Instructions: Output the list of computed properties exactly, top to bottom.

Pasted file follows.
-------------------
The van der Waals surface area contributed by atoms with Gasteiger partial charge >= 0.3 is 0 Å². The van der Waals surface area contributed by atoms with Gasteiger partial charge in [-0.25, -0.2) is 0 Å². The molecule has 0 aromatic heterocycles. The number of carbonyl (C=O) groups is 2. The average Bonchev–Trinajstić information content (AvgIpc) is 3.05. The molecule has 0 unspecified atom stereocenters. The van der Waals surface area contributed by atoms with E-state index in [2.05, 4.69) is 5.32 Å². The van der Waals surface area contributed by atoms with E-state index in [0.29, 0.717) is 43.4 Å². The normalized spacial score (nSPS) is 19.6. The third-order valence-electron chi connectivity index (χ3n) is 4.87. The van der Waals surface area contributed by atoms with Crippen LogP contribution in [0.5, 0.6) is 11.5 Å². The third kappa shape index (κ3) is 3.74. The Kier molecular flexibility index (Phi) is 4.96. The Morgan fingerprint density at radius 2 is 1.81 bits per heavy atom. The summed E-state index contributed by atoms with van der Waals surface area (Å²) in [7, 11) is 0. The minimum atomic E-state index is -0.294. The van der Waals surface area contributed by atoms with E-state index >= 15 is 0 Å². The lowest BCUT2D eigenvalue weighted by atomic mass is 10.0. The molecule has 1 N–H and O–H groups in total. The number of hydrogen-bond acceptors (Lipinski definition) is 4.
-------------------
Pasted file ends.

The van der Waals surface area contributed by atoms with Gasteiger partial charge >= 0.3 is 0 Å². The van der Waals surface area contributed by atoms with Gasteiger partial charge in [-0.25, -0.2) is 0 Å². The molecule has 0 aromatic heterocycles. The number of carbonyl (C=O) groups is 2. The average Bonchev–Trinajstić information content (AvgIpc) is 3.05. The molecule has 0 unspecified atom stereocenters. The van der Waals surface area contributed by atoms with E-state index in [2.05, 4.69) is 5.32 Å². The van der Waals surface area contributed by atoms with E-state index in [0.29, 0.717) is 43.4 Å². The normalized spacial score (nSPS) is 19.6. The third-order valence-electron chi connectivity index (χ3n) is 4.87. The van der Waals surface area contributed by atoms with Crippen LogP contribution in [0.5, 0.6) is 11.5 Å². The third kappa shape index (κ3) is 3.74. The Kier molecular flexibility index (Phi) is 4.96. The Morgan fingerprint density at radius 2 is 1.81 bits per heavy atom. The summed E-state index contributed by atoms with van der Waals surface area (Å²) in [7, 11) is 0. The minimum atomic E-state index is -0.294. The van der Waals surface area contributed by atoms with E-state index >= 15 is 0 Å². The lowest BCUT2D eigenvalue weighted by atomic mass is 10.0. The molecule has 1 N–H and O–H groups in total. The number of hydrogen-bond acceptors (Lipinski definition) is 4.